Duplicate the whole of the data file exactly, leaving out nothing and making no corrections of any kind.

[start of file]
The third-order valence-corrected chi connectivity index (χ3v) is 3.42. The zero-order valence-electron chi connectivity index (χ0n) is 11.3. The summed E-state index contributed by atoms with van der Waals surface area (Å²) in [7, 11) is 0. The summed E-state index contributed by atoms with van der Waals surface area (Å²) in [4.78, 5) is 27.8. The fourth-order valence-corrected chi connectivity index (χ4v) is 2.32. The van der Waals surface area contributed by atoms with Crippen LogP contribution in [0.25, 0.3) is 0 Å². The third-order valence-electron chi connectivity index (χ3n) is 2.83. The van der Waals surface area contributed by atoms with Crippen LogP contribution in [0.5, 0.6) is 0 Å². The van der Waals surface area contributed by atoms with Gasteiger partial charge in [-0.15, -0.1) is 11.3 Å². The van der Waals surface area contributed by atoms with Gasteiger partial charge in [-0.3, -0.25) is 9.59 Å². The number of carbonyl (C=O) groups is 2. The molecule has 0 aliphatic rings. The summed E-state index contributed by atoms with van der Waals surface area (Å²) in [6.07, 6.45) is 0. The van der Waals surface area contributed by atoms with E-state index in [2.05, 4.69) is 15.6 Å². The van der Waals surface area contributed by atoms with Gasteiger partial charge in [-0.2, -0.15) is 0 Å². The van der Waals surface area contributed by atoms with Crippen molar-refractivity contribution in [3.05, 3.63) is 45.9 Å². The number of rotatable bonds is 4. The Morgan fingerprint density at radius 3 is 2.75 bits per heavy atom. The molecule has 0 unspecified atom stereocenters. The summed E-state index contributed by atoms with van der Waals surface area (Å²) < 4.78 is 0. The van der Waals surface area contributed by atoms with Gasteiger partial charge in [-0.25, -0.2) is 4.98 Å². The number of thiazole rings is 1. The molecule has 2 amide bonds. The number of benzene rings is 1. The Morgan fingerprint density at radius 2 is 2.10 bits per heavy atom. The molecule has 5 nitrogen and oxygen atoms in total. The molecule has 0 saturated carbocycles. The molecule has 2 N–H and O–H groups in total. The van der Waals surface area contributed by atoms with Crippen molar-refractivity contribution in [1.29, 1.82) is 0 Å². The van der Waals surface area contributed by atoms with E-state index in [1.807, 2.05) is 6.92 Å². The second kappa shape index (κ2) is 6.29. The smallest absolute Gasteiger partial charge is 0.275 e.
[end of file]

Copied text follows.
The third-order valence-corrected chi connectivity index (χ3v) is 3.42. The zero-order valence-electron chi connectivity index (χ0n) is 11.3. The summed E-state index contributed by atoms with van der Waals surface area (Å²) in [7, 11) is 0. The summed E-state index contributed by atoms with van der Waals surface area (Å²) in [4.78, 5) is 27.8. The fourth-order valence-corrected chi connectivity index (χ4v) is 2.32. The van der Waals surface area contributed by atoms with Crippen LogP contribution in [0.25, 0.3) is 0 Å². The third-order valence-electron chi connectivity index (χ3n) is 2.83. The van der Waals surface area contributed by atoms with Crippen LogP contribution in [0.5, 0.6) is 0 Å². The van der Waals surface area contributed by atoms with Gasteiger partial charge in [-0.15, -0.1) is 11.3 Å². The van der Waals surface area contributed by atoms with Gasteiger partial charge in [-0.3, -0.25) is 9.59 Å². The number of carbonyl (C=O) groups is 2. The molecule has 0 aliphatic rings. The summed E-state index contributed by atoms with van der Waals surface area (Å²) in [6.07, 6.45) is 0. The van der Waals surface area contributed by atoms with E-state index in [2.05, 4.69) is 15.6 Å². The van der Waals surface area contributed by atoms with Gasteiger partial charge in [-0.2, -0.15) is 0 Å². The van der Waals surface area contributed by atoms with Crippen molar-refractivity contribution in [3.05, 3.63) is 45.9 Å². The number of rotatable bonds is 4. The Morgan fingerprint density at radius 3 is 2.75 bits per heavy atom. The molecule has 0 unspecified atom stereocenters. The summed E-state index contributed by atoms with van der Waals surface area (Å²) < 4.78 is 0. The van der Waals surface area contributed by atoms with Gasteiger partial charge in [-0.25, -0.2) is 4.98 Å². The number of thiazole rings is 1. The molecule has 2 amide bonds. The number of benzene rings is 1. The Morgan fingerprint density at radius 2 is 2.10 bits per heavy atom. The molecule has 5 nitrogen and oxygen atoms in total. The molecule has 0 saturated carbocycles. The molecule has 2 N–H and O–H groups in total. The van der Waals surface area contributed by atoms with Crippen molar-refractivity contribution in [1.29, 1.82) is 0 Å². The van der Waals surface area contributed by atoms with E-state index in [1.807, 2.05) is 6.92 Å². The second kappa shape index (κ2) is 6.29. The smallest absolute Gasteiger partial charge is 0.275 e.